In Kenya, a new corruption scandal was revealed by the press on June 10, about $60 million was diverted into the government agency Ketraco, in charge of power transmission lines in the country.

This is the fourth corruption scandal affecting a government agency that breaks out in less than a month, raising questions about the political motives behind this cascade of revelations.

First there was the bloated bills of Kenya Power, the national electricity company, and then the scandal of the national youth service accused of embezzling $90 million, followed by that of the Kenya Pipeline Company, a billion dollars; and on Sunday, the Ketraco, $60 million.

For John Gitongo, a famous anti-corruption activist, it is not a coincidence. Given the pace, breadth and accuracy of these revelations, it is clear that these scandals are the result of leaks within the government, he says.

The former journalist sees a campaign calculated for political ends.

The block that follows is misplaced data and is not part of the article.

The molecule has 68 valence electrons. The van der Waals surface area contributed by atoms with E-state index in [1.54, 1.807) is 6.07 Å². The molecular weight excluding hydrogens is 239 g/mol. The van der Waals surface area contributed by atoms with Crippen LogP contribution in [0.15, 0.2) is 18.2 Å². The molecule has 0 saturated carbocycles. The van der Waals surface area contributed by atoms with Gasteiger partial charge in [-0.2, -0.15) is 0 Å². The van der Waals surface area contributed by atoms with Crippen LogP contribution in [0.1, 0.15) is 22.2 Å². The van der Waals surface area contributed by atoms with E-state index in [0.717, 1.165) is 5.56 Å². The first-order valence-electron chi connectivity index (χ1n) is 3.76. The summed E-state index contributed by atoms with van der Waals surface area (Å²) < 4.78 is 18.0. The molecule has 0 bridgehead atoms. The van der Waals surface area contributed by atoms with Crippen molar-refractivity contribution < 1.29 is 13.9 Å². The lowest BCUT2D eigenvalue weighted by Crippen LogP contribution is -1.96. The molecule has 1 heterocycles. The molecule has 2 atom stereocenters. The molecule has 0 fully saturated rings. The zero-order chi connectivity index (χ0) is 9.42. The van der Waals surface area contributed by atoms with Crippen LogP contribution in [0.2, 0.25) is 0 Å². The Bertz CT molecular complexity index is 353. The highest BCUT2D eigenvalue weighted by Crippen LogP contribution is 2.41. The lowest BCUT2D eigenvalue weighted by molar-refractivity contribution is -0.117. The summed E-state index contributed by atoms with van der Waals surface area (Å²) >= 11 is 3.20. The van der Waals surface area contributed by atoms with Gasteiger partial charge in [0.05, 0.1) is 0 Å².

The fight against corruption is first and foremost on the ground of public perception, he says. And in fact Uhuru Kenyatta recently declared a real war on corrupt officials, facing Kenyans increasingly skeptical.

On the side of the supporters of the vice-president William Ruto, one denounces a witch hunt. The scandals in the energy sector affect close relatives of the number two of the government, which aims for the presidency in 2022.

This is not the first time that Kenya has experienced repeated scandals. According to the researcher Nic Cheeseman, they can often win political capital, accuse enemies or be seen by the international community, but almost never lead to convictions.

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